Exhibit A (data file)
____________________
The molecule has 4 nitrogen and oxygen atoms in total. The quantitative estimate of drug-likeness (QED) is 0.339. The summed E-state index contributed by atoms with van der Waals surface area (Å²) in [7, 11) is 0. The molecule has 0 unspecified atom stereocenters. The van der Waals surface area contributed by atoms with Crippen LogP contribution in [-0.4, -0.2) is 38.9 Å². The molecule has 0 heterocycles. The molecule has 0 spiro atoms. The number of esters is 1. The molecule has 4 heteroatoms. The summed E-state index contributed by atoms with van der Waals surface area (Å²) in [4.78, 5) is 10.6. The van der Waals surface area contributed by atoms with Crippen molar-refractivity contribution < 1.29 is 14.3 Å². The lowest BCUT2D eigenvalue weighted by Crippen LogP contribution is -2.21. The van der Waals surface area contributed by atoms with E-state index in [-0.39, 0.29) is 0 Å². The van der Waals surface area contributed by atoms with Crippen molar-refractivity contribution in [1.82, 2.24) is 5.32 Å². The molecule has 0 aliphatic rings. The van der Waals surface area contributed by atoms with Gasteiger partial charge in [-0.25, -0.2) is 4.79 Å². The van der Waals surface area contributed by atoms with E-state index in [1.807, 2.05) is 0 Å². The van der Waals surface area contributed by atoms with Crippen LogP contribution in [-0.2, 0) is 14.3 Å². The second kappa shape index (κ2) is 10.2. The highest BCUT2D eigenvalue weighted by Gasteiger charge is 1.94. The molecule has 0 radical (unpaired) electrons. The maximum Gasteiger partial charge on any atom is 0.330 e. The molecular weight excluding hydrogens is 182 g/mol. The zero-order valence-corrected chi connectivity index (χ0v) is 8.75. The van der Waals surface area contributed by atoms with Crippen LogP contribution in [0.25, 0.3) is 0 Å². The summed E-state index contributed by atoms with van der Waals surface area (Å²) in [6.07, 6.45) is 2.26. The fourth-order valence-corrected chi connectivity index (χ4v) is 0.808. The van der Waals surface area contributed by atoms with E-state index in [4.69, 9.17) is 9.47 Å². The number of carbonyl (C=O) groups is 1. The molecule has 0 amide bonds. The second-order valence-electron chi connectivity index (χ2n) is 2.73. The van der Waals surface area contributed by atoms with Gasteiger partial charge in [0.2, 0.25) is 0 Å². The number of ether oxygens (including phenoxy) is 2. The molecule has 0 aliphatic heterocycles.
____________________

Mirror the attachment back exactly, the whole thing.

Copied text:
The molecule has 4 nitrogen and oxygen atoms in total. The quantitative estimate of drug-likeness (QED) is 0.339. The summed E-state index contributed by atoms with van der Waals surface area (Å²) in [7, 11) is 0. The molecule has 0 unspecified atom stereocenters. The van der Waals surface area contributed by atoms with Crippen LogP contribution in [-0.4, -0.2) is 38.9 Å². The molecule has 0 heterocycles. The molecule has 0 spiro atoms. The number of esters is 1. The molecule has 4 heteroatoms. The summed E-state index contributed by atoms with van der Waals surface area (Å²) in [4.78, 5) is 10.6. The van der Waals surface area contributed by atoms with Crippen molar-refractivity contribution < 1.29 is 14.3 Å². The lowest BCUT2D eigenvalue weighted by Crippen LogP contribution is -2.21. The van der Waals surface area contributed by atoms with E-state index in [-0.39, 0.29) is 0 Å². The van der Waals surface area contributed by atoms with Crippen molar-refractivity contribution in [1.82, 2.24) is 5.32 Å². The molecule has 0 aliphatic rings. The van der Waals surface area contributed by atoms with Gasteiger partial charge in [-0.25, -0.2) is 4.79 Å². The van der Waals surface area contributed by atoms with E-state index in [1.807, 2.05) is 0 Å². The van der Waals surface area contributed by atoms with Crippen LogP contribution in [-0.2, 0) is 14.3 Å². The second kappa shape index (κ2) is 10.2. The highest BCUT2D eigenvalue weighted by Gasteiger charge is 1.94. The molecule has 0 radical (unpaired) electrons. The maximum Gasteiger partial charge on any atom is 0.330 e. The molecular weight excluding hydrogens is 182 g/mol. The zero-order valence-corrected chi connectivity index (χ0v) is 8.75. The van der Waals surface area contributed by atoms with Crippen LogP contribution in [0.25, 0.3) is 0 Å². The summed E-state index contributed by atoms with van der Waals surface area (Å²) in [6.07, 6.45) is 2.26. The fourth-order valence-corrected chi connectivity index (χ4v) is 0.808. The van der Waals surface area contributed by atoms with E-state index in [4.69, 9.17) is 9.47 Å². The number of carbonyl (C=O) groups is 1. The molecule has 0 amide bonds. The second-order valence-electron chi connectivity index (χ2n) is 2.73. The van der Waals surface area contributed by atoms with Gasteiger partial charge in [0.2, 0.25) is 0 Å². The number of ether oxygens (including phenoxy) is 2. The molecule has 0 aliphatic heterocycles.